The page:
This is an obvious one, but it bears mentioning: the richer the dataset you have to analyze, the greater and more useful insight you’ll have to present to your audience.
Related to point #2 (what do you need your audience to know/do?), there’s another question: what’s your data saying?
Once you’ve figured out the context for your presentation, including what data you have to work with, you need to decide how to display your data.
Why is it important to choose the best visual display for your data? There are a few reasons:
But the key is to know what type of visuals to use for the data you’re presenting.
In the section below I cover the 14 most common types of visuals, along with an explanation of when to use each, and examples.
How to Choose the Best Chart for Your Data
Best for Displaying:
One or two data points
Precise data (e.g. specific numbers)
Comparisons between categories
Bar Chart (Stacked)
Comparison between categories + sub-categories
Trends (changes in one or more variables over time)
Relationship between 2 variables
Relationship amoung 3 variables
When you have just one or two numbers to present, sometimes it’s better to simply make the number(s) prominent, with a few supporting words.
The graphic below from the Guardian newspaper gets its point across pretty quickly with just two numbers, a bit of text, and simple images:
Here’s an example of a more simple display that you could create for a presentation:
Google Analytics also incorporates some nice simple text graphics. The example below is from GA’s “Real Time” report that shows the number of users currently on a website.
When you have multiple numbers that must be expressed precisely, a table is a good option.
A couple of important points regarding tables:
The following table is a little busy, but it makes excellent use of colours to contrast data categories:
Here’s a great gif created by Darkhorse Analytics showing how to strip down a table to its essentials:
With heatmaps, colour is used to provide visual cues to guide the audience’s eyes.
There are two kinds of heatmaps:
When Fatal Car Crashes Happen
Here’s a more abstract heatmap:
Annual temperatures in Toronto from 1841-2017
The colour scale goes from 5.5°C (dark blue) to 11.0°C (dark red)
Heatmap showing where visitors click on a web page
Colour shows where visitors click on the page (red = most clicks; green = fewest clicks)
Lines graphs are best used to display changes in continuous data over time (e.g. days, months, years).
(“Continuous” data is measured and can take on any value within a range, in contrast to “discrete” data, which is counted and consists of fixed numbers.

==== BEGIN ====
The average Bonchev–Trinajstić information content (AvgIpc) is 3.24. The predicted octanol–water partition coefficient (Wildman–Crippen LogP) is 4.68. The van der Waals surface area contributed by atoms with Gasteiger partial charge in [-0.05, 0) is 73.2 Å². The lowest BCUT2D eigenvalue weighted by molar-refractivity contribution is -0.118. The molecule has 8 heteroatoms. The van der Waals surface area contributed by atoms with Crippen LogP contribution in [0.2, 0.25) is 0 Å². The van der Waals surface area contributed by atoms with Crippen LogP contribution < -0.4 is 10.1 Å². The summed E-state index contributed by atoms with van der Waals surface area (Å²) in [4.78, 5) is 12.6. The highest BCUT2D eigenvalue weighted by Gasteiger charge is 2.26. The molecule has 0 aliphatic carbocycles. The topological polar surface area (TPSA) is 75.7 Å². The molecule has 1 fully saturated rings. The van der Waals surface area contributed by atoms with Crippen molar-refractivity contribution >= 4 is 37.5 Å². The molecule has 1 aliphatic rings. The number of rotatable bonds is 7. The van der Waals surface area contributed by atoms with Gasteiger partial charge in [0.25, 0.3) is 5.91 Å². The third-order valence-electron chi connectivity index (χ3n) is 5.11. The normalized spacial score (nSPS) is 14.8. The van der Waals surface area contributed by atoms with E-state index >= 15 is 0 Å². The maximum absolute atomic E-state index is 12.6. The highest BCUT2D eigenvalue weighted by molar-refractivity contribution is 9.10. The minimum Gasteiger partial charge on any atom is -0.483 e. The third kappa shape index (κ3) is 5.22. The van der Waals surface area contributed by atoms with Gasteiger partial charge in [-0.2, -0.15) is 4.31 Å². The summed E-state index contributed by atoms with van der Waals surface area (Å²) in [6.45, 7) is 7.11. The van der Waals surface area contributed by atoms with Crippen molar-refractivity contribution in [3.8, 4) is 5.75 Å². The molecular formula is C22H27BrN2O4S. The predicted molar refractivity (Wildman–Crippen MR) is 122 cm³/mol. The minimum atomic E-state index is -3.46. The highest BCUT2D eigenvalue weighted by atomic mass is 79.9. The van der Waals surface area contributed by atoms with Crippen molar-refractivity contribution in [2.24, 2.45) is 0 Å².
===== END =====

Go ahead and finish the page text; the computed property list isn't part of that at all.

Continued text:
The best way to visualize this is to picture a classroom full of children. The height of the children would be continuous data – because it can be measured and falls within a range – whereas the number of children would be discrete data – because it can be counted and is fixed.)
% of American Adults Who Use At Least One Social Networking Website
You can also add explanatory text to a line graph to highlight specific data points (bonus if you use humor, as David McCandless’s graph below does):
Many of the reports in Google Analytics use a line graph to display data:
Website Sessions (30-Day Period)
A slope graph is used to quickly show changes between two time periods across many categories.
So what’s the difference between a regular line graph and a slope graph? A line graph shows three or more points in time, whereas a slope graph only shows two. Simple.
And if you want to direct your audience’s attention to a particular data point in the slope graph, you can do it using colour, like this:
A scatterplot is useful when you want to simply show the relationship between two things.
Like a scatterplot, a bubble chart typically shows the relationship between two things, but this type of chart adds a third variable using the area of the bubble.
Life Expectancy & GDP/Capita (bubble size = population size)
The following is a beautifully-designed bubble chart, but it only displays two variables (year and size of data breach):
VERTICAL BAR CHART
Whereas line graphs are great for charting data over time, bar charts are excellent for plotting information that is grouped, i.e. categorical data.
You can also reverse the orientation of a vertical bar chart so the X-axis is more prominent, as in this “bikini” bar chart:
U.S. Job Losses (Dec 2007 to Jan 2010)
Here’s another awesome gif by Darkhorse Analytics showing how to strip down a bar chart to its essentials:
VERTICAL STACKED BAR CHART
Stacked bar charts are used when you want to show the components of categories while also comparing the totals across categories.
HORIZONTAL BAR CHART
Some people consider the horizontal bar chart easier to read than a vertical bar chart, because English-speakers tend to start reading things from the top-left to bottom-right (which is obviously not how a vertical bar chart is laid out).
Horizontal bar charts are especially good when your labels/axis titles are long.
World’s Biggest Cash Crops
HORIZONTAL STACKED BAR CHART
Like vertical stacked charts, horizontal stacked charts allow you to show the components of categories while also comparing the totals across categories.
But unlike vertical charts, horizontal charts give you much more space to display labels – as in the chart below:
If you’re presenting geographic data, sometimes it’s best to simply overlay data right on the map.
Or if you’d like to eschew numbers altogether, you can use a map to quickly convey proportional data, as in the map below:
How U.S. Land is Used
How the U.S. Generates Its Electricity
Google Analytics has an interesting map-like report that shows you the time of day that people visit your site, colour-coded from light blue to dark blue:
Dark Blue = Highest Number of Users
Here’s how Darkhorse Analytics removes the clutter from a data map: